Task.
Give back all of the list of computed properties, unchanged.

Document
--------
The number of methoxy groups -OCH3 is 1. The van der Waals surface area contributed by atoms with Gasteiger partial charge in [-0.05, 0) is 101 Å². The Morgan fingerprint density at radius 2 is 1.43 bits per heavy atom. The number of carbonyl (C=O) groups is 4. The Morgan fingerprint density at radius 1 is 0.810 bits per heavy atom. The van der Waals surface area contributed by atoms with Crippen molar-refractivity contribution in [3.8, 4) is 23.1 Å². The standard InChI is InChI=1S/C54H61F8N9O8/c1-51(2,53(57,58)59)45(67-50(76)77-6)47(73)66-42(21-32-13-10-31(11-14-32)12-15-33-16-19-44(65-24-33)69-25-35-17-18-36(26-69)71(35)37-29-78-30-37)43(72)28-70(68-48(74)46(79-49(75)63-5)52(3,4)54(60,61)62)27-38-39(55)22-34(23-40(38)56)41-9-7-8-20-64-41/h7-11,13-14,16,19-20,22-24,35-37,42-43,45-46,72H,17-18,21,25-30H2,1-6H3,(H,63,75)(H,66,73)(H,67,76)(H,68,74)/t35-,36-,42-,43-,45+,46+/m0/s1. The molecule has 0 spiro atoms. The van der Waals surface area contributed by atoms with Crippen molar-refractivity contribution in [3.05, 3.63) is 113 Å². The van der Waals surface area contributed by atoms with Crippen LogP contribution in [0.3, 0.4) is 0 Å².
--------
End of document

The number of methoxy groups -OCH3 is 1. The van der Waals surface area contributed by atoms with Gasteiger partial charge in [-0.05, 0) is 101 Å². The Morgan fingerprint density at radius 2 is 1.43 bits per heavy atom. The number of carbonyl (C=O) groups is 4. The Morgan fingerprint density at radius 1 is 0.810 bits per heavy atom. The van der Waals surface area contributed by atoms with Crippen molar-refractivity contribution in [3.8, 4) is 23.1 Å². The standard InChI is InChI=1S/C54H61F8N9O8/c1-51(2,53(57,58)59)45(67-50(76)77-6)47(73)66-42(21-32-13-10-31(11-14-32)12-15-33-16-19-44(65-24-33)69-25-35-17-18-36(26-69)71(35)37-29-78-30-37)43(72)28-70(68-48(74)46(79-49(75)63-5)52(3,4)54(60,61)62)27-38-39(55)22-34(23-40(38)56)41-9-7-8-20-64-41/h7-11,13-14,16,19-20,22-24,35-37,42-43,45-46,72H,17-18,21,25-30H2,1-6H3,(H,63,75)(H,66,73)(H,67,76)(H,68,74)/t35-,36-,42-,43-,45+,46+/m0/s1. The molecule has 0 spiro atoms. The van der Waals surface area contributed by atoms with Crippen molar-refractivity contribution in [3.05, 3.63) is 113 Å². The van der Waals surface area contributed by atoms with Crippen LogP contribution in [0.3, 0.4) is 0 Å².